Fil-Ams picket posh home of Napoles daughter in LABy Nimfa U. Rueda
Philippine Daily Inquirer
LOS ANGELES—While thousands tramped to Luneta Park in Manila for the Million People March on Monday, about 100 Filipino-American activists held their own rally in front of the posh Ritz-Carlton Residences, where Jeane Napoles owns a unit.
The 23-year-old Napoles is the daughter of businesswoman Janet Lim-Napoles, who is being hunted by Philippine authorities for her alleged role in a P10-billion pork barrel scam.
The young Napoles had posted photos showing her jewelry, designer shoes and handbags and Porsche cars. Her Instagram, Twitter and Facebook accounts have been deactivated.
Members of the militant Anakbayan-Los Angeles group waved banners and chanted slogans denouncing government corruption.
The ralliers chanted: “Napoles, come out and give our money back.”
In a statement, Anakbayan demanded that the Philippine government prioritize “the people’s needs and not (the officials’) own luxurious lifestyles.”
Referring to the pork barrel in the Philippines, the group said: “For too long, these discretionary funds have been used to fatten the pockets of corrupt politicians at the expense of our people’s welfare.”
Also joining the rally were members of the Filipino Migrant Center (FMC), which said the LA protest was part of an “international day of action” for the abolition of the pork barrel.
FMC said overseas Filipinos workers (OFWs) in Canada, Hong Kong and other parts of the world joined the demand for an end to government corruption.
A few kilometers from Ritz-Carlton, more than 200 Fil-Ams gathered in front of the Philippine Consulate to show solidarity with the protesters in Luneta.
At the rally, Los Angeles resident Grace Piñol urged Filipinos around the world to demand that those behind the scam “be held accountable.”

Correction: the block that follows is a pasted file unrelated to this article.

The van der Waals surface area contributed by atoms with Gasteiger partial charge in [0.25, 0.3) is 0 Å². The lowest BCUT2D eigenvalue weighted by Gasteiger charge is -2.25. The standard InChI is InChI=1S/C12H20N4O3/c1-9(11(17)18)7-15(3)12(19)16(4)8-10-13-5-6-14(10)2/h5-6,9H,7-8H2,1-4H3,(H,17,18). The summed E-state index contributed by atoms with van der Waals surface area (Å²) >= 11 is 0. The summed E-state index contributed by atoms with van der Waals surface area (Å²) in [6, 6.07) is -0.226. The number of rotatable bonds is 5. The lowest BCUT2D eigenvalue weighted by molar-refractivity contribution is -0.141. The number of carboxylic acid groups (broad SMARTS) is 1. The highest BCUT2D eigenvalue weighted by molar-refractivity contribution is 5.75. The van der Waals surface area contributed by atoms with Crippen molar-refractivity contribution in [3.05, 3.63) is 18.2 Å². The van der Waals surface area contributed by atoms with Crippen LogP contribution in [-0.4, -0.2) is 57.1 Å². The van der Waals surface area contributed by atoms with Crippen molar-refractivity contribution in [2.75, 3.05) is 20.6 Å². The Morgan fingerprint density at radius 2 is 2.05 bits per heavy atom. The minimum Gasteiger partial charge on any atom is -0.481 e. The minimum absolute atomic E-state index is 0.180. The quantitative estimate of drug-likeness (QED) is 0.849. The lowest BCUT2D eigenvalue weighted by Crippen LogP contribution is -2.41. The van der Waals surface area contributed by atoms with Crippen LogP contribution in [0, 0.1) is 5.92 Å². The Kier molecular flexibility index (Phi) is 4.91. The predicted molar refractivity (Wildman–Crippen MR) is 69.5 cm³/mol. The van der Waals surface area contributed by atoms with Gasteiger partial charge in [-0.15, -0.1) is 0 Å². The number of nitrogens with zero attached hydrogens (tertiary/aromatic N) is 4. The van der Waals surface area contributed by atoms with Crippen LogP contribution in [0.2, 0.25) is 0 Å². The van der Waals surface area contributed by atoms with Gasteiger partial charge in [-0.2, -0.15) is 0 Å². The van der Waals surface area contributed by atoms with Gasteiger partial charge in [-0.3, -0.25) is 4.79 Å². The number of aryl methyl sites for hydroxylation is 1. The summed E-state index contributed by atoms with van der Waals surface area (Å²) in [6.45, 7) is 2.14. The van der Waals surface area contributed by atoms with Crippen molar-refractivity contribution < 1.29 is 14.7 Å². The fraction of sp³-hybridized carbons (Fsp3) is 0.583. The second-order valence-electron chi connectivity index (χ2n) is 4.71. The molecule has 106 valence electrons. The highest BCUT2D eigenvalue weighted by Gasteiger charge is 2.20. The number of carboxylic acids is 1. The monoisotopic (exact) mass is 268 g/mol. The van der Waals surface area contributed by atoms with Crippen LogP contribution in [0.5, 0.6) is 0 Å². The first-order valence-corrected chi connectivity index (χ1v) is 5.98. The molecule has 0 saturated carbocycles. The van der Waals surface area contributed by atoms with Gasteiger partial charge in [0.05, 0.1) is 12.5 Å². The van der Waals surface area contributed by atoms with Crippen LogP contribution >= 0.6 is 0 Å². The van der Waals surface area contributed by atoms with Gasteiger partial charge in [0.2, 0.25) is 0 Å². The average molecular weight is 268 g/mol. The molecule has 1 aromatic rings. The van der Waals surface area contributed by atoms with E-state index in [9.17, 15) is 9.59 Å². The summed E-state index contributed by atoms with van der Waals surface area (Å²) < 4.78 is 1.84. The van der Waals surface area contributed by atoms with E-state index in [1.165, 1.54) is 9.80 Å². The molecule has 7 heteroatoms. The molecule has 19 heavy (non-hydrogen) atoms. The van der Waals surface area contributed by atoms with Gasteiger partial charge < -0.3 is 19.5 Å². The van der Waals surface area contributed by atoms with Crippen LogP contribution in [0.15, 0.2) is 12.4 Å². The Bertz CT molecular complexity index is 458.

Piñol claimed she was privy to an example of corruption involving a senator. She said her niece was in charge of a project in Mindanao that had been allotted P2.5 million from the senator’s pork barrel.
“They only released P500,000 and pocketed the rest of the money,” she said.
Some of the ralliers came from as far away as San Diego, a two-hour drive from LA.
“I want to show those (corrupt) politicians that we are watching them and that we are united with the protesters back home,” said veterinarian Felix Lapuz.
Actor and community leader Bernardo Bernardo bewailed what he described as “mafia-style” corruption in the Philippine government.
“Something has to change and it has to happen now,” he said.
Art Garcia, spokesman of the United States Action Against Pork Barrel, said similar protest actions were also held in Fremont in Northern California and New York.
“I am also against government corruption. So is our President and I’m glad he has been making some headway in his fight against corruption,” deputy consul general Dan Espiritu said.
He said Filipino politicians should heed the call of Fil-Ams because they represented 4 million Filipinos in America.
Around 150 Filipinos gathered outside the Philippine Consulate in New York to call for the abolition of the pork barrel, a migrants’ rights activist said.
Filipino community leader Daphne Ceniza Kuok said many of those who attended the picket came wearing white. They submitted a petition against the pork barrel.
In their petition, the protesters said President Aquino’s announcement that he was reforming the pork barrel system “did not go far enough.”
“He should … get rid of the system that has allowed our politicians to dip their hands into the country’s coffers practically at will, while a majority of Filipinos suffer from grinding poverty,” said the petition, signed by around 200 Filipinos living in different countries.
The signatories included Filipinos in France, Great Britain, the United States, Canada, Hong Kong, Japan, Thailand, Singapore, the United Arab Emirates and Malaysia.
OFWs in Abu Dhabi and Dubai wore white in their workplaces as a sign of protest. Although mass action is banned in Saudi Arabia, Filipinos expressed their solidarity through social media by posting their protest photos.
Mass protests started last week in Hong Kong. The OFWs called for the prosecution of those involved in the scam.
Arlene Andes, based in Brussels, told Radyo Inquirer that the OFWs in Europe had also turned to social media to urge the scrapping of the pork barrel.—With reports from Philip C. Tubeza, Jocelyn R. Uy and Susan K of Radyo Inquirer